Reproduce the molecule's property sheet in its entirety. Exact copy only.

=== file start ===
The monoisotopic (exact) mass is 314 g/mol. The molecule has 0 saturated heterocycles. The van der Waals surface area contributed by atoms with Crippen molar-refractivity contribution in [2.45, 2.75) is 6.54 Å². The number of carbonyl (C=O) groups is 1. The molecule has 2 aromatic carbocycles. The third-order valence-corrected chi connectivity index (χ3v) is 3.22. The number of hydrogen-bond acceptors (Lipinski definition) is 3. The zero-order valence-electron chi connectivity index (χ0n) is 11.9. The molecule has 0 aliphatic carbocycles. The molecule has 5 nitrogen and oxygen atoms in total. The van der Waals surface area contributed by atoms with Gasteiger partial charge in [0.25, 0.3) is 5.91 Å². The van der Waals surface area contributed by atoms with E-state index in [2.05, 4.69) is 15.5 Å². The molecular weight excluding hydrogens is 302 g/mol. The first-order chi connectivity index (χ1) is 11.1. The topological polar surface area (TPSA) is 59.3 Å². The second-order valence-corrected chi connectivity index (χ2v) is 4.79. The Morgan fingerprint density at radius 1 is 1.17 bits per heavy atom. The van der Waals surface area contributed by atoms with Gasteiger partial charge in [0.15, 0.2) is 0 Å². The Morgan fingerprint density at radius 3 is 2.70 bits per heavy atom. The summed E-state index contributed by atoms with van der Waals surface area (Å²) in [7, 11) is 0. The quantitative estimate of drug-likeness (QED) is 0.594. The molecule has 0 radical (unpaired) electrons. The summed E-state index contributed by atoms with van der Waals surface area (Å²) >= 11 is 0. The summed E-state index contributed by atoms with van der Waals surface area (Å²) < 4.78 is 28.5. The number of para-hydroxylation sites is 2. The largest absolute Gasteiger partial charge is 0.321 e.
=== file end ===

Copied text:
The monoisotopic (exact) mass is 314 g/mol. The molecule has 0 saturated heterocycles. The van der Waals surface area contributed by atoms with Crippen molar-refractivity contribution in [2.45, 2.75) is 6.54 Å². The number of carbonyl (C=O) groups is 1. The molecule has 2 aromatic carbocycles. The third-order valence-corrected chi connectivity index (χ3v) is 3.22. The number of hydrogen-bond acceptors (Lipinski definition) is 3. The zero-order valence-electron chi connectivity index (χ0n) is 11.9. The molecule has 0 aliphatic carbocycles. The molecule has 5 nitrogen and oxygen atoms in total. The van der Waals surface area contributed by atoms with Gasteiger partial charge in [0.25, 0.3) is 5.91 Å². The van der Waals surface area contributed by atoms with E-state index in [2.05, 4.69) is 15.5 Å². The molecular weight excluding hydrogens is 302 g/mol. The first-order chi connectivity index (χ1) is 11.1. The topological polar surface area (TPSA) is 59.3 Å². The second-order valence-corrected chi connectivity index (χ2v) is 4.79. The Morgan fingerprint density at radius 1 is 1.17 bits per heavy atom. The van der Waals surface area contributed by atoms with Gasteiger partial charge in [0.15, 0.2) is 0 Å². The Morgan fingerprint density at radius 3 is 2.70 bits per heavy atom. The summed E-state index contributed by atoms with van der Waals surface area (Å²) in [7, 11) is 0. The quantitative estimate of drug-likeness (QED) is 0.594. The molecule has 0 radical (unpaired) electrons. The summed E-state index contributed by atoms with van der Waals surface area (Å²) >= 11 is 0. The summed E-state index contributed by atoms with van der Waals surface area (Å²) < 4.78 is 28.5. The number of para-hydroxylation sites is 2. The largest absolute Gasteiger partial charge is 0.321 e.